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So today i had a little time in between classes so i decided i would go out and hit a few balls using the "look a couple inches in front of the ball method" like i posted earlier, i though i would be pushing all my shots, but really just about every one was pulled or hooked. But im pretty sure its not because i was looking in front of the ball, ive been having a problem with pulling my irons a little bit. Ill try it out some more when it stops raining :(

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So I've been reading through this book and have a couple of questions....

1) I find the first chapter about the flat left wrist confusing.  He says the left wrist should be flat throughout the swing, but look at the pictures on 20-21.  In the first picture it looks like his left wrist is bent 35 degrees, i.e. cupped.  The second picture (takeaway) looks straight.  The third (impact) looks bent, maybe 25 degrees, and the last it looks even more cupped.  Am I missing something? I think I understand his point, and when working on chipping I understand.  I even think I see how it is important on full swings.  But to me, it doesn't seem to work with putting because you're bent over the club, necessitating cupped wrists because your hands are closer to your chest than with a full shot, unless you put a huge lean on the shaft or set the ball even with your left shoulder.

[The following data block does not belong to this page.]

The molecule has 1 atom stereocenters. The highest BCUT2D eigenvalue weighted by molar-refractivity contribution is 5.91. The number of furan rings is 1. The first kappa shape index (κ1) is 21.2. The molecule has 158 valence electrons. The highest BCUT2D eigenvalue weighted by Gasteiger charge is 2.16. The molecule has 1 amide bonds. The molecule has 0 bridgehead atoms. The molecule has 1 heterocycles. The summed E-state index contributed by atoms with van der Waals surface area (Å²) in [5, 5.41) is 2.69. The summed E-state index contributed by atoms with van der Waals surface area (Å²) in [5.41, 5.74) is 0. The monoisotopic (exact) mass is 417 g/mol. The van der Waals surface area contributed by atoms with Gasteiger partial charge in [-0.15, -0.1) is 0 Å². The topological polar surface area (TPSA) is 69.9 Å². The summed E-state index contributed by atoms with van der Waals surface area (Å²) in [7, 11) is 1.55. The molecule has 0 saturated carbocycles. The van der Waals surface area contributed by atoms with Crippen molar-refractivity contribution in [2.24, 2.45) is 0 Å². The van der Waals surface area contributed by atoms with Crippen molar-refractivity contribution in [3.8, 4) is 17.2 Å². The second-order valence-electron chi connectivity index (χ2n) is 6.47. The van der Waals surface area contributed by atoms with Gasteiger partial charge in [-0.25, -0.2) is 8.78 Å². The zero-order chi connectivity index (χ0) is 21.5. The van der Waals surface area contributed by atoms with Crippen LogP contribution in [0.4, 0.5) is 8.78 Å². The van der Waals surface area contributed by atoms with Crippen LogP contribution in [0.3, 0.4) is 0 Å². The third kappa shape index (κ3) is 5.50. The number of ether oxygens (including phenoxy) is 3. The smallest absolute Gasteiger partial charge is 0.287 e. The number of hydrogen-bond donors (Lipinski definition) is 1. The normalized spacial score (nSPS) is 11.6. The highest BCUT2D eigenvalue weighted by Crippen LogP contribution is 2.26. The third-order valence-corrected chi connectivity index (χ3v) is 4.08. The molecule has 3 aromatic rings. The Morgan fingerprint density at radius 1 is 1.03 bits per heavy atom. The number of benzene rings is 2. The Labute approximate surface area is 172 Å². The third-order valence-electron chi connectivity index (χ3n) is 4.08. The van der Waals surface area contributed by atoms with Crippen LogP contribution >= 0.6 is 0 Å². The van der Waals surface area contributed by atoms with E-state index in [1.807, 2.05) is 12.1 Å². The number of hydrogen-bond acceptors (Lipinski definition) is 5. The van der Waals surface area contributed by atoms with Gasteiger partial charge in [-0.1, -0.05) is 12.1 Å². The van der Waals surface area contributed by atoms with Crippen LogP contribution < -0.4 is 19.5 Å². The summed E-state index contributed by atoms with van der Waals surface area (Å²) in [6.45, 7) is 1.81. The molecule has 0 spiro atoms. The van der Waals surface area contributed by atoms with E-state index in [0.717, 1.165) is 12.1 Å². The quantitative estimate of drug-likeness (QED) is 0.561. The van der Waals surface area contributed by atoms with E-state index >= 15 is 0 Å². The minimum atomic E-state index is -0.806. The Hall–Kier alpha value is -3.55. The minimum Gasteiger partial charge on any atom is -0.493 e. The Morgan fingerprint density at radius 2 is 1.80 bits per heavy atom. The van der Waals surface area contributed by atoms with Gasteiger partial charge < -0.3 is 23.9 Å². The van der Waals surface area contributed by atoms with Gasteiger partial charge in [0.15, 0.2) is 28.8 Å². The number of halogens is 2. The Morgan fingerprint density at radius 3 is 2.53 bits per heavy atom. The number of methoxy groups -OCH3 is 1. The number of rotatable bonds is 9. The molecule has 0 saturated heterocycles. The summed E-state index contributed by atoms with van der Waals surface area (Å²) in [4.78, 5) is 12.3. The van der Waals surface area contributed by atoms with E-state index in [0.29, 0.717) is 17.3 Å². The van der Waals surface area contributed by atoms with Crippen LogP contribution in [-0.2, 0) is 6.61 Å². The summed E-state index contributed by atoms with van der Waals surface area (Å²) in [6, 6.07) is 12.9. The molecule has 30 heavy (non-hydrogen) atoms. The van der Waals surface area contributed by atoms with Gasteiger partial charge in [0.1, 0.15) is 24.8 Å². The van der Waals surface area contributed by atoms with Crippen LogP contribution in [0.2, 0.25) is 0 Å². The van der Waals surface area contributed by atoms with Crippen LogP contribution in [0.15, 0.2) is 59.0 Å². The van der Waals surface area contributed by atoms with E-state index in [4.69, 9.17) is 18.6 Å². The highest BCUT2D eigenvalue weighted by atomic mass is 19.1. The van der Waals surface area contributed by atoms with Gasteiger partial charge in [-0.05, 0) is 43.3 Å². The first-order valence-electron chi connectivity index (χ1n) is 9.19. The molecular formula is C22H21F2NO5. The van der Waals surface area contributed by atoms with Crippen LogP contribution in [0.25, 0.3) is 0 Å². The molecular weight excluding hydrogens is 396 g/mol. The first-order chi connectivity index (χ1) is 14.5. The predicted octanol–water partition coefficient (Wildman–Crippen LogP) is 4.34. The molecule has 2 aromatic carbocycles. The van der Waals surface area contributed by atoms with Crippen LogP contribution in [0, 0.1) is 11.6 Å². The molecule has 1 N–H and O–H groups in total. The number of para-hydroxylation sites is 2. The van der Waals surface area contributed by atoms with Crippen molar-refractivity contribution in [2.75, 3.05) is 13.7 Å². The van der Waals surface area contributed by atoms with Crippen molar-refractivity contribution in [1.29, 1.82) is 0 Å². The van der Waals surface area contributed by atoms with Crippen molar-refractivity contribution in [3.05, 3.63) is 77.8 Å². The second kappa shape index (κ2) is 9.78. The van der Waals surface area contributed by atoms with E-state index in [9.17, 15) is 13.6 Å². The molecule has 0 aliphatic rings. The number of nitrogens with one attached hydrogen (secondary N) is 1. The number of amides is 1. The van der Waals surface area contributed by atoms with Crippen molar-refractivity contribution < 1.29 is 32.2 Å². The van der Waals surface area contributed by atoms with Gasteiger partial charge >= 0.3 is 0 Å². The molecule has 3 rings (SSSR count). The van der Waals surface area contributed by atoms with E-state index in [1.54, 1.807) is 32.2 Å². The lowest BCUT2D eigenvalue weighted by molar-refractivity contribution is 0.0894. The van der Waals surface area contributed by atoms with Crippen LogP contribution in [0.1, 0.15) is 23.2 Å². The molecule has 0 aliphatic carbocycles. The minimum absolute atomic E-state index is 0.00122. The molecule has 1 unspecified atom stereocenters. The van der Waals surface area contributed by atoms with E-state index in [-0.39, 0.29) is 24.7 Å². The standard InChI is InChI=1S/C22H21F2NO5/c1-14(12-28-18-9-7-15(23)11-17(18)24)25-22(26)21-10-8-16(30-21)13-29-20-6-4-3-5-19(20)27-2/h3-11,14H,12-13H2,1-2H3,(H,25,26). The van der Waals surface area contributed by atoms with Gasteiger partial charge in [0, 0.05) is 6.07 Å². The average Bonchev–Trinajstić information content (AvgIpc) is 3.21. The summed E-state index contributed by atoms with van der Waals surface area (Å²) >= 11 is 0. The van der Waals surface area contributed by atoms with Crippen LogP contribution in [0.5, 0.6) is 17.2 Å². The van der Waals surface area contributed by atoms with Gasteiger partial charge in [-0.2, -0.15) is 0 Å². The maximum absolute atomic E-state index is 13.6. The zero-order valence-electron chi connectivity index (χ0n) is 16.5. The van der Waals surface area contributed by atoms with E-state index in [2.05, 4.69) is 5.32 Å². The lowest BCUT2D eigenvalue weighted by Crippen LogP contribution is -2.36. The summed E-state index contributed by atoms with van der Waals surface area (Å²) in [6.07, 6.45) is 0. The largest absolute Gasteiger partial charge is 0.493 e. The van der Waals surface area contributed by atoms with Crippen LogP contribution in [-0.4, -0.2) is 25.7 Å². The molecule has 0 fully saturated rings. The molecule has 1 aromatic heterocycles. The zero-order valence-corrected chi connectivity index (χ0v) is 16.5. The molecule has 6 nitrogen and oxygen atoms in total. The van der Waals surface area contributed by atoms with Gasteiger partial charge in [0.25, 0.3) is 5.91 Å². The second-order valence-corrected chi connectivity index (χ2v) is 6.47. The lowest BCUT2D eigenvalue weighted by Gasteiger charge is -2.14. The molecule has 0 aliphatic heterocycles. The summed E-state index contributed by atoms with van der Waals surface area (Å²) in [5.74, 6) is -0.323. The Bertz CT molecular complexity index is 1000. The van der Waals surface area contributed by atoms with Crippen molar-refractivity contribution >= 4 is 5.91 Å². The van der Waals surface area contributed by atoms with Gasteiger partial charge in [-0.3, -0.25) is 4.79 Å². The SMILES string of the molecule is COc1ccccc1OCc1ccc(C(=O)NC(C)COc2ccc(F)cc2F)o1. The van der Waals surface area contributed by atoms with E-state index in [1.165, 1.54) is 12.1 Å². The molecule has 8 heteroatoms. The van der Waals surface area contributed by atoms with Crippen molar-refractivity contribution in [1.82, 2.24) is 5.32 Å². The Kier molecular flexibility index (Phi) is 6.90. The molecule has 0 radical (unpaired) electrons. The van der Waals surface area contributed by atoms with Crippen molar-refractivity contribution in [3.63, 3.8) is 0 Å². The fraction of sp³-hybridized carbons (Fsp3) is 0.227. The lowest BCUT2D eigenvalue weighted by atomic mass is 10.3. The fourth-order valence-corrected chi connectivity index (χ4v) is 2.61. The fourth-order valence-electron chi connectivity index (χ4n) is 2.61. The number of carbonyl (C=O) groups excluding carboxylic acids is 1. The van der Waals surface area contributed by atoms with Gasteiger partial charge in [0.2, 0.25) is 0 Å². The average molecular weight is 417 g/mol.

2) Is there a significant difference between aiming the club and aiming the hands?  I tend to look at a spot a few inches in front of my ball and think of hitting that spot with the club face and find that it works well.  But Clampett describes it as aiming your hands, and warns against aiming the club.  If I look at my hands in relation to the ground, they are a few inches forward but almost a food inside the ball (closer to my feet).

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so far so good. Lots of improvement in my contact and I'm even getting that magical sound "snik" when I hit it clean and compress it. I'm a little confused by his chapter on the fifth dynamic though, I'm no expert but i think he's using the old ball flight laws? Also, whenever I consciously try to do the load and lag all hell breaks loose. It kinda feels like as long as you are keeping a flat left wrist and taking a divot ahead of the ball and swinging down the line the whole load and lag thing will just happen on it's own.

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Ernest, I understand what you're saying about 'load and lag' and consciously trying to accomplish that.

For some of us it just happens already and we don't need to work on load and lag. I think a good measure of how we're performing our load and lag is the distance of our shots.

Some years ago, when I consciously worked on creating lag (load was already there) my distance increased dramatically.

As I attempt to incorporate the 4" forward divot, I'm able to bypass the "all hell breaks loose" aspect of load and lag.

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This video is gold! Bobby clarifies things that were fuzzy for me. I saw this tread after starting to read through the book again, thanks again 1puttit!

Originally Posted by 1puttit

Just ran across this online and thought I'd post here. Good info